It’s taken a while for Sons of Anarchy creator and overseer Kurt Sutter to get the show back on track. Its third season starts with the shocking and ultimately contrived death of a regular cast member; for Sutter, character motivation is secondary in importance to getting a rise out of his audience. Though he’s done an otherwise commendable job of turning his biker-gang protags into flesh-and-blood characters, he often runs Sons of Anarchy the way a carnival barker might. Sutter’s motorcycle-riding barbarian thugs are pretty much what they look like, though they are noticeably more calculating and/or considerate than they initially seem. These bikers do in fact puff out their chests while considering how to chauvinistically protect their women and/or families. The Sons of Anarchy are sideshow attractions that only look human after you’ve spent enough time watching them vigorously screw both their allies and their girlfriends.
Season three operates with that staid understanding of the Sons while finally realigning the show’s focus back to season one’s central question: Is this the life that lead protagonist Jackson “Jax” Teller (Charlie Hunnam) wants? Jax spends all of season one poring over his dead father’s journal entries, considering whether the Sons of Anarchy are now what his father originally wanted them to be and finds that they aren’t. The first season ended with the understanding that Jax was getting ready to wrest control of the gang away from his stepfather, Clay Morrow (Ron Perlman), a close friend of Jax’s now-dead father and the man currently boffing Jax’s mom, Gemma (Katey Sagal). Jax’s need to question Clay’s authority was forgotten in season two and has only been remembered in season three.
Hunnam’s ripped pretty-boy biker only reclaims his role as the thinking man’s Neanderthal on the show after his baby boy Abel is kidnapped. Since family means a lot to the Sons, it makes sense that this abduction makes Jax go from a nigh-catatonic state to a towering rage in a matter of moments during season three’s premiere. According to other concerned members of the club, Jax needs to do something to get his mind right again. Pummeling members of the Mayans, a sometimes-rival and sometimes-friendly biker gang, is apparently that something. The dark place that Jax goes to at the beginning of season three is maddeningly treated like a therapeutic necessary evil. He cheats on Tara (Maggie Siff), but that’s okay because both Tara and the Sons innately understand that Jax is just mindlessly lashing out at the people he loves. There are no repercussions for his whiplash-inducing infidelity because Jax is just an alpha male doing what an alpha male does best: thinking with his dick.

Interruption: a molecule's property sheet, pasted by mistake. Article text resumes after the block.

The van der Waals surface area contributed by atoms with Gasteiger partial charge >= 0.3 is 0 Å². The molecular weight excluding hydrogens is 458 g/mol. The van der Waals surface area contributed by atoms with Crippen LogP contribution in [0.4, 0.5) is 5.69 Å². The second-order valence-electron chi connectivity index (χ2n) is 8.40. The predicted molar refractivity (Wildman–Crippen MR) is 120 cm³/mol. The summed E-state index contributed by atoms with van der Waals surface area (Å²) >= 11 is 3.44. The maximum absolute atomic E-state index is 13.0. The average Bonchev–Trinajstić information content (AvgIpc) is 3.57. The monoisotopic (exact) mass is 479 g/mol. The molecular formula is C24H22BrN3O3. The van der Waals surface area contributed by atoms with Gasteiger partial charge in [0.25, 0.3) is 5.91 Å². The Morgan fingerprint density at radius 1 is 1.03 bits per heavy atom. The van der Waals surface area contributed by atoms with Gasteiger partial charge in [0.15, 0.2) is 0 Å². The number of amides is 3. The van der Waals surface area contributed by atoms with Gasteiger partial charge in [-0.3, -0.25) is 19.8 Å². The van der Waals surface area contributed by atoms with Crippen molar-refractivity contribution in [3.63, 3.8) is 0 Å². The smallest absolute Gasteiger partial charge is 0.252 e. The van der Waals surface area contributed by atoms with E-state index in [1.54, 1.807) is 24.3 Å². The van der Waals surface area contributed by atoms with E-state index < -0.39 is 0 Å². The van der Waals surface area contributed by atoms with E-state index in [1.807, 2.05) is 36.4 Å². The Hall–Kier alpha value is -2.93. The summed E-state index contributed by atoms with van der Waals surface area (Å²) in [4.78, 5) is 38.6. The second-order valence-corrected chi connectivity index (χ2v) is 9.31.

The mistakes that family members make are forgivable in the Sons’ eyes while everyone else’s mistakes aren’t. This is an interesting double standard considering that the show’s main concern was originally Jax’s fear that Clay isn’t only steering the club in the wrong direction but also probably murdered his father. If only Sutter had remembered to retain that kind of tension in season three instead of just making it resurface during the last few moments of the season finale.
Sons of Anarchy‘s third season is ultimately only a bit better than its second season because the most crucial developments to Sutter’s characters and world are all still just peripheral subplots. For example, Tara’s relationship with her concerned hospital boss Margaret (McNally Sagal) is interesting, though it wraps up with the hackneyed revelation that Margaret is interested in Tara’s well-being because she doesn’t want Tara to live the dangerous life that she herself has put behind her. Still, Tara’s mistrust of Margaret is a more thoughtful and convincing evocation of the show’s original preoccupation with choosing your family members based on their politics, not what they do for you on a case-by-case basis.
Similarly, Jax’s deal with the evil and now desperate F.B.I. Agent Stahl (Ally Walker) is the best part of season three. It suggests that the show is finally going to be about something more than just putting down the latest rival gang and/or traitor in the Sons’s midst. In fact, the show may now finally be about deciding what family really means to the Sons. Here’s hoping that Sutter retained the more high-minded parts of season three and downplays everything else when he sketched out the plot for Sons of Anarchy‘s upcoming fourth season.
The video transfer is noticeably interlaced, especially during the show's action where the show's characters are indiscriminately surrounded by halos of shimmering action lines. The soundtrack is solid, though the show's diegetic music is mixed significantly higher than dialogue or background sound effects.
The extended scenes that were shot but never aired for certain episodes are thankfully integrated into each episode so you don't have to watch them separately. You can, however, watch some of them separately if you want, though none of them are essential viewing. Sons of Anarchy creator Kurt Sutter provides the most entertaining of the featured commentaries. The rest of the supplementary special features, including four clips that use scenes from the last three seasons of the show to give viewers an idea of what will happen in the upcoming fourth season, are inessential.
Sons of Anarchy's third season puts one of FX's most unsung dramas back on track, though the series is still not everything that its promising first season suggested it could be.